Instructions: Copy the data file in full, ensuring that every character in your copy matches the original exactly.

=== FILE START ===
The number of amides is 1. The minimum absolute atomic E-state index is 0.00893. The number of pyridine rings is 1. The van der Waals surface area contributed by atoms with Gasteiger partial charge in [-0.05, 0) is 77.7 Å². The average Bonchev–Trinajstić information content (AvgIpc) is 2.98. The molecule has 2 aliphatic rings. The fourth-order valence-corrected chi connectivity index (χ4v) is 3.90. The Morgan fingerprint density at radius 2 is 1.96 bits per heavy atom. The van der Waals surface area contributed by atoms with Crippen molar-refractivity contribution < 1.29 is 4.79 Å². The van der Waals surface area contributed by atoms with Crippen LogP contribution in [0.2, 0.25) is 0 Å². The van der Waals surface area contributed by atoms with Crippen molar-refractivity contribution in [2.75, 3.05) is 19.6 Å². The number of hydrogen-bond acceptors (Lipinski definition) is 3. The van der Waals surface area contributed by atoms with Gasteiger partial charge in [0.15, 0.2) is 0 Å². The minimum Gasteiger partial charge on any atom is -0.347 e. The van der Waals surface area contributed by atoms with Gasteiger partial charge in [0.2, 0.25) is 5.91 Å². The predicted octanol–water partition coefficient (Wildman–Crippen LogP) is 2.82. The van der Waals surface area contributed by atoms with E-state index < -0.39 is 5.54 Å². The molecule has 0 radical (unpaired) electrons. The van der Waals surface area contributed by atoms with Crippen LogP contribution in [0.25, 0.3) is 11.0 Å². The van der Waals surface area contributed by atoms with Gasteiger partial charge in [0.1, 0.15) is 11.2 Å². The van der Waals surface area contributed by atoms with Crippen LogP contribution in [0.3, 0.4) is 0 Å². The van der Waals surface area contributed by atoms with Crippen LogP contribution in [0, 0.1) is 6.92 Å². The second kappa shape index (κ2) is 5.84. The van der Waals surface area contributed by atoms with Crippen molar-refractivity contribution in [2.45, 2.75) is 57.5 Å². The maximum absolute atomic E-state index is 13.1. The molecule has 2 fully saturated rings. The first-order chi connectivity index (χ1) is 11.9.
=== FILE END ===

The number of amides is 1. The minimum absolute atomic E-state index is 0.00893. The number of pyridine rings is 1. The van der Waals surface area contributed by atoms with Gasteiger partial charge in [-0.05, 0) is 77.7 Å². The average Bonchev–Trinajstić information content (AvgIpc) is 2.98. The molecule has 2 aliphatic rings. The fourth-order valence-corrected chi connectivity index (χ4v) is 3.90. The Morgan fingerprint density at radius 2 is 1.96 bits per heavy atom. The van der Waals surface area contributed by atoms with Crippen molar-refractivity contribution < 1.29 is 4.79 Å². The van der Waals surface area contributed by atoms with Crippen LogP contribution in [0.2, 0.25) is 0 Å². The van der Waals surface area contributed by atoms with Crippen molar-refractivity contribution in [2.75, 3.05) is 19.6 Å². The number of hydrogen-bond acceptors (Lipinski definition) is 3. The van der Waals surface area contributed by atoms with Gasteiger partial charge in [0.15, 0.2) is 0 Å². The minimum Gasteiger partial charge on any atom is -0.347 e. The van der Waals surface area contributed by atoms with Gasteiger partial charge in [0.2, 0.25) is 5.91 Å². The predicted octanol–water partition coefficient (Wildman–Crippen LogP) is 2.82. The van der Waals surface area contributed by atoms with E-state index < -0.39 is 5.54 Å². The molecule has 0 radical (unpaired) electrons. The van der Waals surface area contributed by atoms with Crippen LogP contribution in [0.25, 0.3) is 11.0 Å². The van der Waals surface area contributed by atoms with Gasteiger partial charge in [0.1, 0.15) is 11.2 Å². The van der Waals surface area contributed by atoms with Crippen LogP contribution in [0.3, 0.4) is 0 Å². The van der Waals surface area contributed by atoms with Crippen LogP contribution in [0, 0.1) is 6.92 Å². The second kappa shape index (κ2) is 5.84. The van der Waals surface area contributed by atoms with Crippen molar-refractivity contribution in [2.45, 2.75) is 57.5 Å². The maximum absolute atomic E-state index is 13.1. The molecule has 2 fully saturated rings. The first-order chi connectivity index (χ1) is 11.9.